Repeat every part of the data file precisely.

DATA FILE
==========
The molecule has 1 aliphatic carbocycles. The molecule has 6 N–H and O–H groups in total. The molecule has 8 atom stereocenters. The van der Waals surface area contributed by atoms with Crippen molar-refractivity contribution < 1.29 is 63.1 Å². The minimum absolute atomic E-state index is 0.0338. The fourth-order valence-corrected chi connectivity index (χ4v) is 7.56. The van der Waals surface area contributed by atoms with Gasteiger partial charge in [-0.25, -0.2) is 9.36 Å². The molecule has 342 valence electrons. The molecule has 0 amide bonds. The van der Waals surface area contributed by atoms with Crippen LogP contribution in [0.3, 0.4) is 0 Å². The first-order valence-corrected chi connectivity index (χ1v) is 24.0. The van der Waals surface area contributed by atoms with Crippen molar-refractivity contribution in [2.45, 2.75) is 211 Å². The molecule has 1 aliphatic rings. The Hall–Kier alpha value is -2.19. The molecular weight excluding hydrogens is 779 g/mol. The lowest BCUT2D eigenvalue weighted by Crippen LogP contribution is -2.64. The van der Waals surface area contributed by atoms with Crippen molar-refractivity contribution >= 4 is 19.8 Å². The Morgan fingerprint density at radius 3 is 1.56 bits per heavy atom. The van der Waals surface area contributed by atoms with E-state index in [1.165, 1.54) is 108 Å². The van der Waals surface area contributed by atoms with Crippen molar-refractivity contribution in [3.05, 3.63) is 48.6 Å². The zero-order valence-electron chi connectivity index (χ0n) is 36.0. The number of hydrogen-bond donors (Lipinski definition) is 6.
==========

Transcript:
The molecule has 1 aliphatic carbocycles. The molecule has 6 N–H and O–H groups in total. The molecule has 8 atom stereocenters. The van der Waals surface area contributed by atoms with Crippen molar-refractivity contribution < 1.29 is 63.1 Å². The minimum absolute atomic E-state index is 0.0338. The fourth-order valence-corrected chi connectivity index (χ4v) is 7.56. The van der Waals surface area contributed by atoms with Gasteiger partial charge in [-0.25, -0.2) is 9.36 Å². The molecule has 342 valence electrons. The molecule has 0 amide bonds. The van der Waals surface area contributed by atoms with Crippen LogP contribution in [0.3, 0.4) is 0 Å². The first-order valence-corrected chi connectivity index (χ1v) is 24.0. The van der Waals surface area contributed by atoms with Crippen molar-refractivity contribution in [2.45, 2.75) is 211 Å². The molecule has 1 aliphatic rings. The Hall–Kier alpha value is -2.19. The molecular weight excluding hydrogens is 779 g/mol. The lowest BCUT2D eigenvalue weighted by Crippen LogP contribution is -2.64. The van der Waals surface area contributed by atoms with Crippen molar-refractivity contribution >= 4 is 19.8 Å². The Morgan fingerprint density at radius 3 is 1.56 bits per heavy atom. The van der Waals surface area contributed by atoms with E-state index in [1.165, 1.54) is 108 Å². The van der Waals surface area contributed by atoms with Crippen molar-refractivity contribution in [3.05, 3.63) is 48.6 Å². The zero-order valence-electron chi connectivity index (χ0n) is 36.0. The number of hydrogen-bond donors (Lipinski definition) is 6.